Centro Cultural Aztlan hosts “Mars Needs More Women: Project MASA-V”

Local exhibition explores Chicanx and Latinx Futurism to portray greater messages of life and identity


Riley Carroll

Sam Rawls. “Viridescent Self.”

“Mars Needs More Women: Project: MASA-V” is the fifth installation of a years-long collaborative exhibition as a part of a larger series. Project: MASA, which gathers Chicanx artists using science fiction and outer space iconography, drawing from the past, present and future in order to comment on social issues. The project was first created by artist and arts educator Luis Valderasin in the early 2000s. 

I’ve been working on this for almost 20 years now…organizing this required extremely open lines of communication with ALL the participants in order to materialize this vision,” Valderas remarked. 

“Mars Needs More Women” explores the science fiction genre through the lens of Chicanx and Latinx perspectives. Although science fiction is an immensely popular genre, there is barely any legitimate Latinx representation within its stories. Therefore, “Mars Needs More Women” strives to explore “Chicanx/Latinx Futurism.” 

“Chican@ Futurism is our gente’s (people’s) way of decolonizing and gaining agency by recreating our own realities through the use of tropes that bridge time and speculative realities,” Valderas explained.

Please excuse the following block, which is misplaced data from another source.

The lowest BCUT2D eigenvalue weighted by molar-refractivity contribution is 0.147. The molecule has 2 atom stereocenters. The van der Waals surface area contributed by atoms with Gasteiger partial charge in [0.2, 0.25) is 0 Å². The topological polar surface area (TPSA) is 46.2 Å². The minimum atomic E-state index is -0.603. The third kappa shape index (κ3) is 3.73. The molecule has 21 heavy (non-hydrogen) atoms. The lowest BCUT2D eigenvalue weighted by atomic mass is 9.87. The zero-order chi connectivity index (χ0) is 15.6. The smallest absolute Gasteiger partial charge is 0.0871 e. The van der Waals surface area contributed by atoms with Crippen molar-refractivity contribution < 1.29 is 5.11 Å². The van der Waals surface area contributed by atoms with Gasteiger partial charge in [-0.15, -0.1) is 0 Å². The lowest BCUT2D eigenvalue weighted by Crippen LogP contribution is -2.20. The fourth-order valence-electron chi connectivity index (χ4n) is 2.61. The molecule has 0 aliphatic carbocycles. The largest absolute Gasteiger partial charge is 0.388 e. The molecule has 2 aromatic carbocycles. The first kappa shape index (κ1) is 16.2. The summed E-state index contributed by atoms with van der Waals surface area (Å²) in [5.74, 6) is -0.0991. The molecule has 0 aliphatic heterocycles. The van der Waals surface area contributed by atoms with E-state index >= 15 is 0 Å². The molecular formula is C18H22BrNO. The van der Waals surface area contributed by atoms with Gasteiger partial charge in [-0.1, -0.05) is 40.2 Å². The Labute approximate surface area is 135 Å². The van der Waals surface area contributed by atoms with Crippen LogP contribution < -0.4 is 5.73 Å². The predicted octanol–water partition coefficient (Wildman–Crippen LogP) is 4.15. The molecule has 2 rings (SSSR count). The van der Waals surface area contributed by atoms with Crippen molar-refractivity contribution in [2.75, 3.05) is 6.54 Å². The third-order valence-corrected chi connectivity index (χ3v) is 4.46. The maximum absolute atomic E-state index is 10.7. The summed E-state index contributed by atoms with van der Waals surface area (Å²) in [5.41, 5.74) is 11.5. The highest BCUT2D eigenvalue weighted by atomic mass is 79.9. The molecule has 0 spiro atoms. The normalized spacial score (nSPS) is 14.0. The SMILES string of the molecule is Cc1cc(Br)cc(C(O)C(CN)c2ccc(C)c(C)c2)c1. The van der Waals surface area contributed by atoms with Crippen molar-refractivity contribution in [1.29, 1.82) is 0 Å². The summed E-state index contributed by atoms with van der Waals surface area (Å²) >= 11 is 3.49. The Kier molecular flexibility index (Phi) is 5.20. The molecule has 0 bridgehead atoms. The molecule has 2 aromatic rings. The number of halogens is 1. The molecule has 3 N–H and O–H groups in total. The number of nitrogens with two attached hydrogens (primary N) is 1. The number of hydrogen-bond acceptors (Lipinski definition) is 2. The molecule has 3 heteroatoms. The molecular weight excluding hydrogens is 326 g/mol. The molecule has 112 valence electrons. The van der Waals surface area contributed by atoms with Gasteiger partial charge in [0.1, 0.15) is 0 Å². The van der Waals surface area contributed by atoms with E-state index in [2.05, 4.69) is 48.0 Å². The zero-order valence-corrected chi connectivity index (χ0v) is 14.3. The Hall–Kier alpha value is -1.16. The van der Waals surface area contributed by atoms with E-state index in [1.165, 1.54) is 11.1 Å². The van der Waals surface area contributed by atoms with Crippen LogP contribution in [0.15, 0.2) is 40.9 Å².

The exhibition is located in the historic Centro Cultural Aztlan; it was established in 1977 by a group of young Chicanx activists with the goal of extending their message of pride and empowerment to the San Antonio community. Even after its retirement from use by political activists, the Centro Cultural Aztlan has continuously served as a platform for promoting and uplifting Chicanx and Indigenous culture. Through exhibits such as “Mars Needs More Women,” they work to support artistic creativity, especially among local and emerging artists. The exhibition curated by Cathryn Merla-Watson, Ph.D. and Iliana Pompa features the work of 19 different Chicanx and Latinx artists from San Antonio and across the larger South Texas area. Artists whose works were displayed include: Catherine Cisneros, Celeste De Luna, Yareth Fernandez, Brandy González, Suzy Gonzalez, Nansi Guevara, Mari Hernandez, Terry Ybañez, Lizette Ortiz, Pocha Peña, Sam Rawls, Natalia Rocafuerte, Mary Agnes Rodriguez, Ana Lilia Salinas, Liliana Wilson, Cindy Valderas and Guillermina Zabala.

The exhibition is made up of many different types of artworks, including paintings, drawings, prints, sculptures and mixed media pieces.

Guillermina Zabala is an Argentinian interdisciplinary artist that primarily works with photography, film, prints and other forms of mixed media. Her print series titled, “Lukutuwe I-III” is Zabala’s way of returning to her roots. The symbolism of her piece stems from those created by the Mapuche people, an indigenous group that resides in different parts of South America, primarily Chile and parts of Argentina. Using Mapuche imagery, she wished to reconnect with her Argentinian roots and explore ideas of gender fluidity whilst educating herself on Mapuche culture. 

Guillermina Zabala. “Lukutuwe I-III” (Riley Carroll)